Navigating India’s E-Commerce Landscape

Posted by Reading Time: 5 minutes

By: Tracie Frost

According to a study by PricewaterhouseCoopers and The Associated Chambers of Commerce and Industry of India, India’s e-commerce industry could experience a compounded annual growth rate of 35 percent and reach US $100 billion in annual sales over the next five years.  The sector is estimated to realize a 72 percent jump in annual online purchases per individual in 2016.  Additionally, the number of consumers purchasing something online has been increasing by 60 percent or more year over year.

The opportunity for continued growth in India’s e-commerce industry is substantial.  A young population, rising standards of living, better internet penetration, and improved infrastructure for deliveries make e-commerce a tempting investment.  However, anyone contemplating investing in India’s e-commerce sector should carefully consider the many constraints on the industry, the lack of clarity with respect to regulatory guidelines, and India’s political environment.

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Constraints on Foreign Investment in E-Commerce

Government regulation of emerging market segments is inherently reactionary as regulators adjust to new business practices that defy previous norms.  Such is the case with the e-commerce sector.  For instance, the government is struggling to adapt its complicated foreign direct investment (FDI) retail policy to the e-commerce industry.

India divides commercial businesses into four overlapping categories for purposes of foreign direct investment:  single-brand retail, multi-brand retail, business-to-business sales, and business-to-consumer sales.  Single-brand retail refers to the selling of goods under a single brand name; multi-brand goods are not allowed, even if produced by the same manufacturer, and products must be sold under the same brand internationally.  India allows 100 percent FDI in single-brand retail, but only up to 49 percent by the automatic route.  Any equity investment greater than 49 percent must be approved by the government.  Multi-brand retail refers to the selling of multiple brands by one company.  India allows 51 percent equity investment in multi-brand retail; however, government approval is required.

Single and multi-brand sales can be set up in two ways under the Indian regulatory framework: business-to-business or business-to-consumer.  For e-commerce, India allows 100 percent FDI under the business-to-business framework through the automatic route for single-brand and multi-brand sales.  India does not allow FDI in business-to-consumer trading, in any form, by means of e-commerce, for companies engaged in the activity of single or multi-brand retail trading.  Therefore, e-commerce enterprises with FDI may only operate under a marketplace model, where they provide a portal for business transactions between buyers and sellers or under a manufacturer-to-wholesaler/wholesaler-to-retailer model.  They may not sell directly to consumers.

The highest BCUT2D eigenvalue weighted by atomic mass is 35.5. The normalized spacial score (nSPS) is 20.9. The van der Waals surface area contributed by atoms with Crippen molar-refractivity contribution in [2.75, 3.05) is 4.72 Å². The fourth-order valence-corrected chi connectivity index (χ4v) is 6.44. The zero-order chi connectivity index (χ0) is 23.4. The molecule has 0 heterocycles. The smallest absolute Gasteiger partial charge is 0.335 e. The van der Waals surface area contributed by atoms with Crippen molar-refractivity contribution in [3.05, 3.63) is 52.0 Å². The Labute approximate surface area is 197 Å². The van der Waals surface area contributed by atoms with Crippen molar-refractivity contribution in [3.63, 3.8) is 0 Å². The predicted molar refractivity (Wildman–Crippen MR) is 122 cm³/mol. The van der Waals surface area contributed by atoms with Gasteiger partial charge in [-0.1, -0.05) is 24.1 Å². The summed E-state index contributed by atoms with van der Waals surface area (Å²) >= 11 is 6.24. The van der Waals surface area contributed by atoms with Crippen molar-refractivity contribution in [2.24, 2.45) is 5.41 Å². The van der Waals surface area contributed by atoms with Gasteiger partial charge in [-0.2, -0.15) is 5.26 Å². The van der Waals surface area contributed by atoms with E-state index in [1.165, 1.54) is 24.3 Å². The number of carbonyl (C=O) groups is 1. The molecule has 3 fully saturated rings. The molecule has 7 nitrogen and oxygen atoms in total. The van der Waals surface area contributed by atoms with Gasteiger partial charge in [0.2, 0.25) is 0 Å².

Clarity of Regulations

India is the only country in the world that makes a distinction between single and multi-brand retail.  To complicate the issue, the government has not clearly defined the terms “single-brand retail” and “multi-brand retail.”  In the context of brick and mortar stores, it is relatively simple to determine whether a company is selling a single brand or multiple brands.  However, for e-commerce companies, the distinction is not as simple.  Companies such as Amazon and Flipkart, which operate as marketplaces (not direct sellers), often have large warehouses or “fulfillment centers” where sellers send their goods to be housed until they are sold and shipped.  While e-commerce marketplaces contend that ownership remains with the seller and does not transfer to the e-commerce company, the government has questioned whether the e-commerce company actually owns the goods once they are present in the fulfillment center – and is, therefore, functioning as a business-to-consumer enterprise.   Further, some have concluded that e-commerce marketplaces are direct sellers because they, and not the individual sellers, advertise the products themselves.  Others have pointed to the deep discounts offered online and questioned whether the discounts are offered by the sellers or whether they are subsidized by the e-commerce marketplace, in which case, the marketplace could be said to own the products.

Lack of clarity as to what constitutes single- and multi-brand retail in the e-commerce context and regulations regarding marketplace, retail, and wholesale trading make the e-commerce sector a risky place to do business.  Under the Foreign Exchange Management Act, the penalty for violating FDI rules can be up to three times the sum involved in the violation.  A penalty of this sort could easily put a company out of business.

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Political Environment

In the last several years, many suits have been filed in India’s courts by brick-and-mortar trade associations and companies alleging that e-commerce companies are violating the FDI rules.  Their intent seems to be eliminating competition from the e-commerce marketplace.  Additionally, the concern that large multi-brand retailers could displace mom and pop stores which are the backbone of many Indian family businesses is a hot political issue.  Moreover, Prime Minister Modi’s government is clearly concerned that opening FDI to multi-brand retail will release the flood gates for imported goods, thus crippling Modi’s Make in India campaign.

Observations:  While investment in India’s promising e-commerce industry is tempting, until the government provides greater clarity in e-commerce regulations and opens the sector to business-to-consumer sales, opportunities are limited and risk abounds.  

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